Tuesday, August 16, 2005

Photo Phones Hurting Cameras

Last week, I blogged about ABI Research's prediction that low-end camera phones would take market share away from low-end standalone digital cameras in the next two years.

The RED HERRING takes the story a step further by getting the thoughts of Forrester analyst Charles Golvin on the subject.

Golvin agrees that camera phone will threaten the low-end digital camera market, but believes it will take longer than two years. He points out that low-end cameras are currently two megapixels and that there are very few camera phones of this type on the market. "They’re very high-end devices for phones. Most of the camera phones in the market today are much lower resolution than low-end digital cameras," Golvin said.

"Even if the megapixels improve, the optics just aren’t nearly as good as equivalent-resolution digital cameras. Most phones don’t have flash, or not as good-quality flash, so they just don’t do as good a job in low-light conditions," he added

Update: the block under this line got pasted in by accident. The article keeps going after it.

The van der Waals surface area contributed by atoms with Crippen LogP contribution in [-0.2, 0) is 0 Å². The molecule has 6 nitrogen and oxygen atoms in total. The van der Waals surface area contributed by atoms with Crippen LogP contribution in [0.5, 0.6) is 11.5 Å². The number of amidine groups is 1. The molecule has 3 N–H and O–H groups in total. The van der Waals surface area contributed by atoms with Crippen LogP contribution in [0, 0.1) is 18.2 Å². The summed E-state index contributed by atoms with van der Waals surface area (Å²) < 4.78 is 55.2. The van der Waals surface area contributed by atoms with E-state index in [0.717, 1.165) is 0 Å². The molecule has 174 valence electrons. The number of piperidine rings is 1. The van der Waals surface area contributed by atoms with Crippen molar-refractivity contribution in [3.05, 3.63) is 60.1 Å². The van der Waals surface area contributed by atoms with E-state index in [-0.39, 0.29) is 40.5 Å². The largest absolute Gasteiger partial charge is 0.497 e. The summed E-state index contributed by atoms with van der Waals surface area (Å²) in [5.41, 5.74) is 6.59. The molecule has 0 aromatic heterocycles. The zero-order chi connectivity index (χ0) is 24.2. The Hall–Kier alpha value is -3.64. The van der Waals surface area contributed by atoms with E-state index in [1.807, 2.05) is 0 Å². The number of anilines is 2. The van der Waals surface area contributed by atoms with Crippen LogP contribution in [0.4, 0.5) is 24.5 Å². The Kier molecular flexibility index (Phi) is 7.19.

Golvin claims "only one phone on the market could be considered a digital camera replacement. That’s the two-megapixel Nokia N-90 with the Carl Zeiss lens." Of course it costs more than a standalone with five or six megapixels. "Its Nokia’s highest-end device," remarked Golvin.

The article notes both ABI and Golvin believe the high-end camera market is still safe. ABI's Ken Hyers commented that the "success of camera phones will gradually push the digital camera sector to focus on high-end products."